Climate Fiction Adventures

Paperworks Art exhibit
(Claire and granddaughter Sonia at the Paperworks Local Exhibit)

As a writer and reader, what inspires you? What drives your curiosity? What questions are you seeking answers for? What are your passions? What do you hope readers will remember as they close the last pages of your book?
While working on
Book 3 of The Four Elements Cli-Fi Trilogy, I visited the exhibit at Paperworks Local: Extinction and Resilience, which “delves into the astonishing adaptability of Nature amidst the relentless shifts in our environment, driven by both natural forces and human actions. It casts a spotlight on the myriad life forms at the brink of extinction and also celebrates the unyielding resilience of nature and humanity alike.” The artists who created this exhibit were captivated by the natural world. This parallels exactly the underlying theme of my climate fiction!
What inspires me, no drives me, to write cli-fi—a genre you may not have heard of? That’s right, not sci-fi but cli-fi, which investigates the consequences of climate change, and imagines a hopeful future. It is a daunting topic.
My burning question—pun intended—as an environmental writer has morphed into: How can I, as a fiction writer, inspire the next generation of young people to understand what is happening to our planet, and motivate them become wise stewards of planet Earth? After all, they will soon be voters.

climate fiction tween sea level
In Book 3 of the trilogy, I plan to explore the ways in which animals and plants are already adapting to climate change, and the way in which humans are adapting, too. To prepare for the book I’ve been reading: Hurricanes Lizards and Plastic Squids, by Thor Hanson, and Braiding Sweet Grass by Robin Wall Kimmerer.
I would love to hear about what inspires you to write your own stories? Contact me at: cldatnow@me.com





The Gray Whale Eco Fiction

Writing for Animals

Endangered species are reminders that we are interconnected, that animals across the globe are vital threads in the tapestry of life.” World Wildlife Fund

Through stories about #endangered animals set in a changing #climate, my #eco fiction features courageous tweens and teens determined to take action to save the animals they love. Although I do not sugarcoat the truth, my stories are hopeful. They show that #endangered species can recover thanks to the efforts of dedicated conservationists, scientists, and policymakers.
Baby Orangutan Read More…

Respect The Wildness of Animals


Book cover 2nd Edition


The second edition of Red Flag Warning: An Eco Adventure had just been published! The story follows the adventures of three special young people from across the world, the wild animals that are part of their lives, and the terrible threats they face—threats that will affect them and the entire world. The teens, all scared by wildfires, struggle with deeper wounds to their self- image. They must learn to respect the wildness of the animals they love and find their own voices, along with the power of community, in their mission to protect the animals they love

In what way does the book inspire compassion and respect for animals in the readers? Three teens Aisyah from Sumatra, Hector from California, and Kirri from Australia, dedicate themselves to the challenging task of rehabilitating a Sumatran orangutang, a Rock wallaby, and a Peregrine falcon–all severely injured in wildfires. To accomplish this mission to return them to the wild, they must acquire knowledge, respect, patience, and empathy for the animals with whom they have bonded.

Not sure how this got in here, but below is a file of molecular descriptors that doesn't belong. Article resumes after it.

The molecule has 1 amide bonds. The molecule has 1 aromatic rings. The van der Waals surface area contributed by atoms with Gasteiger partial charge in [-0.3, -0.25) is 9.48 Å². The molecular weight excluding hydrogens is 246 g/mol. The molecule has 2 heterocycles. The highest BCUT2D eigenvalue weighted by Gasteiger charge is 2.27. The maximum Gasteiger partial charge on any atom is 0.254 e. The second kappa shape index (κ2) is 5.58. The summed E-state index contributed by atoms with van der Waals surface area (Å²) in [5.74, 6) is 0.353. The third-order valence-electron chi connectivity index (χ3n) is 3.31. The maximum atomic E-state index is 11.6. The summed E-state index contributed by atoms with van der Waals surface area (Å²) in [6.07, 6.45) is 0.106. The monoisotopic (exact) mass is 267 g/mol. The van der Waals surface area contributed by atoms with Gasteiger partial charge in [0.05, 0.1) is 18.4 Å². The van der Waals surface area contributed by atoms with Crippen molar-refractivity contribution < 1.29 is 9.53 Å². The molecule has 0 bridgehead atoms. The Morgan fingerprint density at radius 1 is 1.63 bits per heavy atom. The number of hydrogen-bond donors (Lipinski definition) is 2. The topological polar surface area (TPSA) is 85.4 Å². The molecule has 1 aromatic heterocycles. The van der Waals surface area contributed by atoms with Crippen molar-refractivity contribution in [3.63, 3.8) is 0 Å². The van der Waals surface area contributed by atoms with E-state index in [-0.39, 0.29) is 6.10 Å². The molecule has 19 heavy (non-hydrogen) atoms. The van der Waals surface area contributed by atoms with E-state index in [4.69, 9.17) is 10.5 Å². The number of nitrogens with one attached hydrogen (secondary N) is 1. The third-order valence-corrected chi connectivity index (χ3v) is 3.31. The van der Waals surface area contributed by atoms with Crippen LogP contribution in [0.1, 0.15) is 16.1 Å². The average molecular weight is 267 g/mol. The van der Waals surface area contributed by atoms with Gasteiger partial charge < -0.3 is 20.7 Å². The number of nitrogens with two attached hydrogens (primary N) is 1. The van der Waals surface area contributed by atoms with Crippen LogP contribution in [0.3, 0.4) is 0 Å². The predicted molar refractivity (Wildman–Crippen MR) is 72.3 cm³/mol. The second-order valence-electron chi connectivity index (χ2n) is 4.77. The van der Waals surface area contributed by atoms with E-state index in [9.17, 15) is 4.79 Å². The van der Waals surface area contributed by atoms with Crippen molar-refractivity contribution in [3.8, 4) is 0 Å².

Sumatran Orangatangs

What inspired you to write about animals? Red Flag Warning opens a gateway for young people to feel empathy toward animals in the wild, empowering them to take action to help animals thrive and survive, and ultimately to preserve the biodiversity of life.



Peregrine falcon



Does the story weave in other themes? Absolutely. The wildfires are fueled by climate change resulting in the destruction of the natural habitat necessary for the survival of the species.



More Blogs


The Last Whaling Station

Whaling Station Ruins

A Visit to the Setting of the Story

Reality met the setting I imagined on my trip to the Last Whaling in the US, San Pueblo Point, East Bay California. This is an excerpt from The Gray Whale's Lament after my trip.
Chapter 8. The Last Whaling Station
They drove on the freeway through heavy traffic and then across the long, roller coaster-like San Rafael Bridge. Nearing their destination at Point Molate Naval Base, they passed an old air raid shelter with castle-like brown brick walls covered in vines.
Searching the internet Sarah exclaimed, “Mom, this is so interesting . . . did you know that Native Americans fished right here for centuries, and that in the late 1800s it was a Chinese shrimp camp?” Read More…

The Winds of Change are Calling

Cicular forest wind

In a world where the gale force winds of change are driving hurricanes, tornadoes, droughts, floods and forests fires, I ask myself: what can I do to make a difference no matter how small? As a writer, I have chosen to dedicate myself to weaving stories that will, hopefully, inspire the children of tomorrow to shape a brighter future. After decades of misinformation, denial, and inadequate attempts to reduce the dire impact of environmental destruction, young people around the world are troubled, angry, and frustrated. They are searching for ways to understand and to take action. The epiphany that inspired me to begin writing Eco-mysteries struck me one morning driving to work down the road winding through a wooded hillside. As I approached the bottom of the hill, I yelled out loud, “How dare they!” Overnight, a swath of naked red dirt had replaced a verdant forest. A forest of oak, hickory, poplar, and pine, which had sheltered

Read More…